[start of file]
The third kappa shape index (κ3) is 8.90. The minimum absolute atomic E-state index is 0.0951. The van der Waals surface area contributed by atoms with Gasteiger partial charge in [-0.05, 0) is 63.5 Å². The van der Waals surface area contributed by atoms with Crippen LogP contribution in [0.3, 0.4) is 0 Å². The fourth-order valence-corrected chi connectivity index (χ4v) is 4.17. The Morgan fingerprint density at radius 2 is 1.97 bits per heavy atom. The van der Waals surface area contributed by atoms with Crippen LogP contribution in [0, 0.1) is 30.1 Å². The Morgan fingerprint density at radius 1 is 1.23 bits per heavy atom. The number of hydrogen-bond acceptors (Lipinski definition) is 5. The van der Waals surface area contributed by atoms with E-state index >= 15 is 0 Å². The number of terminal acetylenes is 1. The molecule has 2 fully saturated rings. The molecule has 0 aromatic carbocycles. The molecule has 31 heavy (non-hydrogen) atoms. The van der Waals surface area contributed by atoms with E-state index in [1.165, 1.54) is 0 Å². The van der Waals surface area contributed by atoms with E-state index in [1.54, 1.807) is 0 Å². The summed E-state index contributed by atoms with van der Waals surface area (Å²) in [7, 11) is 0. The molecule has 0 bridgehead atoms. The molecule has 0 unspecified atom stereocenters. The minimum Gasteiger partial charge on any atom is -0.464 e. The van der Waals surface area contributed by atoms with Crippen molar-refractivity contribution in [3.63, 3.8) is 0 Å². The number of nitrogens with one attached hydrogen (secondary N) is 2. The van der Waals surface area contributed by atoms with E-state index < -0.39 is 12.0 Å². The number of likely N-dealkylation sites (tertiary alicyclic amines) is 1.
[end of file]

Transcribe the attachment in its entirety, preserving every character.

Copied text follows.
The third kappa shape index (κ3) is 8.90. The minimum absolute atomic E-state index is 0.0951. The van der Waals surface area contributed by atoms with Gasteiger partial charge in [-0.05, 0) is 63.5 Å². The van der Waals surface area contributed by atoms with Crippen LogP contribution in [0.3, 0.4) is 0 Å². The fourth-order valence-corrected chi connectivity index (χ4v) is 4.17. The Morgan fingerprint density at radius 2 is 1.97 bits per heavy atom. The van der Waals surface area contributed by atoms with Crippen LogP contribution in [0, 0.1) is 30.1 Å². The Morgan fingerprint density at radius 1 is 1.23 bits per heavy atom. The number of hydrogen-bond acceptors (Lipinski definition) is 5. The van der Waals surface area contributed by atoms with E-state index >= 15 is 0 Å². The number of terminal acetylenes is 1. The molecule has 2 fully saturated rings. The molecule has 0 aromatic carbocycles. The molecule has 31 heavy (non-hydrogen) atoms. The van der Waals surface area contributed by atoms with E-state index in [1.165, 1.54) is 0 Å². The van der Waals surface area contributed by atoms with E-state index in [1.54, 1.807) is 0 Å². The summed E-state index contributed by atoms with van der Waals surface area (Å²) in [7, 11) is 0. The molecule has 0 bridgehead atoms. The molecule has 0 unspecified atom stereocenters. The minimum Gasteiger partial charge on any atom is -0.464 e. The van der Waals surface area contributed by atoms with Crippen molar-refractivity contribution in [3.63, 3.8) is 0 Å². The number of nitrogens with one attached hydrogen (secondary N) is 2. The van der Waals surface area contributed by atoms with E-state index < -0.39 is 12.0 Å². The number of likely N-dealkylation sites (tertiary alicyclic amines) is 1.